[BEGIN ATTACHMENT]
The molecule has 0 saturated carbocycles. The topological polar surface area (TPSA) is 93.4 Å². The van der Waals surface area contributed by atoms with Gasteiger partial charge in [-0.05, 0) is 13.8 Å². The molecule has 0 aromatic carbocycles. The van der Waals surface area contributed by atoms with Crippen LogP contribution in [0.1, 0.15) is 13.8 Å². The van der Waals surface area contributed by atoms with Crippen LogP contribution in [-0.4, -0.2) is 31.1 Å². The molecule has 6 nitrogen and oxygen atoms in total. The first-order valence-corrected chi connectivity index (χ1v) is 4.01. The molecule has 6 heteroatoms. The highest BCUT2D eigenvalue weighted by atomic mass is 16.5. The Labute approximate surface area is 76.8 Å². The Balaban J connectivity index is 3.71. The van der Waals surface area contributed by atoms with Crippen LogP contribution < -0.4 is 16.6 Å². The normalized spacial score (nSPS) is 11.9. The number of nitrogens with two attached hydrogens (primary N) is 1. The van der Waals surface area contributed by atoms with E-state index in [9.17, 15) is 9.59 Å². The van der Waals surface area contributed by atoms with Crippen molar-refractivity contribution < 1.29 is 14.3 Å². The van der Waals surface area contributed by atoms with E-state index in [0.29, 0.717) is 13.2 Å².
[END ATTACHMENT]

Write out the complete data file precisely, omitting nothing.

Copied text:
The molecule has 0 saturated carbocycles. The topological polar surface area (TPSA) is 93.4 Å². The van der Waals surface area contributed by atoms with Gasteiger partial charge in [-0.05, 0) is 13.8 Å². The molecule has 0 aromatic carbocycles. The van der Waals surface area contributed by atoms with Crippen LogP contribution in [0.1, 0.15) is 13.8 Å². The van der Waals surface area contributed by atoms with Crippen LogP contribution in [-0.4, -0.2) is 31.1 Å². The molecule has 6 nitrogen and oxygen atoms in total. The first-order valence-corrected chi connectivity index (χ1v) is 4.01. The molecule has 6 heteroatoms. The highest BCUT2D eigenvalue weighted by atomic mass is 16.5. The Labute approximate surface area is 76.8 Å². The Balaban J connectivity index is 3.71. The van der Waals surface area contributed by atoms with Crippen LogP contribution < -0.4 is 16.6 Å². The normalized spacial score (nSPS) is 11.9. The number of nitrogens with two attached hydrogens (primary N) is 1. The van der Waals surface area contributed by atoms with E-state index in [9.17, 15) is 9.59 Å². The van der Waals surface area contributed by atoms with Crippen molar-refractivity contribution < 1.29 is 14.3 Å². The van der Waals surface area contributed by atoms with E-state index in [0.29, 0.717) is 13.2 Å².